We also do a few fun things with them because we want them to fall in love with Kenya.
I help your grandpa with all these on top of my full-time job so I feel like I’m swirling in a whirlwind, but an exciting one.
This school is a dream-come-true for your grandfather.
|Our dear friend, Elizabeth|
The other day a friend suggested that a working woman needs a wife. Amen! Quaint I ain’t!
(from Chapter 17, Grandma’s Letters from Africa)
Thursday, February 26, 2015
Last week I was telling you Dave hired Wycliffe and Benson to tame wild vegetation on the two and a half acres of land for the new school.
Trees and bushes and vines and flowers grew so fast in Nairobi—I had never seen anything like it.
And the colors! The intensity of the hues and the variety of shades nearly made me cry.
The property had been neglected so Wycliffe and Benson really had their work cut out for them, and they did an excellent job of creating "glory like the flowers of the field" (Isaiah 40:6).
Here are a few pictures of God's handiwork and the gorgeous grounds Wycliffe and Benson tended so lovingly:
Jacaranda blossoms coated the ground like a layer of snow!
Acacia, I think
And there were so many other beautiful flowers and shrubs and trees: poinsettias and African daisies and so many others I couldn't name—red and blue and white and pink and every color you can imagine. They filled me with delight!
Near the front entrance,
Wycliffe and Benson created this garden with the initials WNS.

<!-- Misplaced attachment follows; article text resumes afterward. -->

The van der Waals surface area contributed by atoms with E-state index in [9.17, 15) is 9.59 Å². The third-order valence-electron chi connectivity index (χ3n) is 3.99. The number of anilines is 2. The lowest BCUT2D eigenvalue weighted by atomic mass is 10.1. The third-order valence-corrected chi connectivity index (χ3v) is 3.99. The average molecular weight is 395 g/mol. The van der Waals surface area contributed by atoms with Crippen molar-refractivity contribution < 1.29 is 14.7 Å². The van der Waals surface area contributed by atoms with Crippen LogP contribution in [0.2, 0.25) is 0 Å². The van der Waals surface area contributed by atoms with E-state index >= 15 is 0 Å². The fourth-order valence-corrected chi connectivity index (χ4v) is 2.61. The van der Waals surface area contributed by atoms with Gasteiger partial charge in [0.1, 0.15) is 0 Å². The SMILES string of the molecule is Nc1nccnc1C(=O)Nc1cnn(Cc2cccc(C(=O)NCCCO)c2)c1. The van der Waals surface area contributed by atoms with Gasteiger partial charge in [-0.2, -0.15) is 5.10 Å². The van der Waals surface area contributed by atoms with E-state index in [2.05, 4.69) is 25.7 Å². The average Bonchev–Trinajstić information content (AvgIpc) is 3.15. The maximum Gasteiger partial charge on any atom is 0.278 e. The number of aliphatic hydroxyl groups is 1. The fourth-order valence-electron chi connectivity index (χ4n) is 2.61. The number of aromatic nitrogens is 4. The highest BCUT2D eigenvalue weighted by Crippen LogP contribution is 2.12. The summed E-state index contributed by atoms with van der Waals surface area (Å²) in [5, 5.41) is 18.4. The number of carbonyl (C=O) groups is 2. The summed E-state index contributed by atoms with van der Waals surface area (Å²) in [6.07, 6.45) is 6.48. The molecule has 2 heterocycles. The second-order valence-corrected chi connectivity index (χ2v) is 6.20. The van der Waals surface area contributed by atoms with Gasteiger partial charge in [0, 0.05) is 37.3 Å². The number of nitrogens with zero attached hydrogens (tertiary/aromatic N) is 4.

This was when they first made the garden
so the plants are little, but they soon filled out.
Thanks to Wycliffe and Benson and God, we had
such lovely grounds!
Thursday, February 19, 2015
Dave could hardly contain his joy. He leased an old colonial house on two and a half acres of land for the school—it was only temporary until West Nairobi School had its own permanent campus.
In those few months Dave sprinted through life on a wild, riotous schedule:
Recruiting teachers and a principal from North America,
ordering textbooks from the States,
searching for affordable ways to ship them,
buying hand-made desks and chairs and blackboards,
ordering computers and office furniture,
ordering classroom and office supplies,
converting the old home and its garage into classrooms and a library,
buying school buses and getting them painted,
interviewing and hiring bus drivers,
buying playground equipment,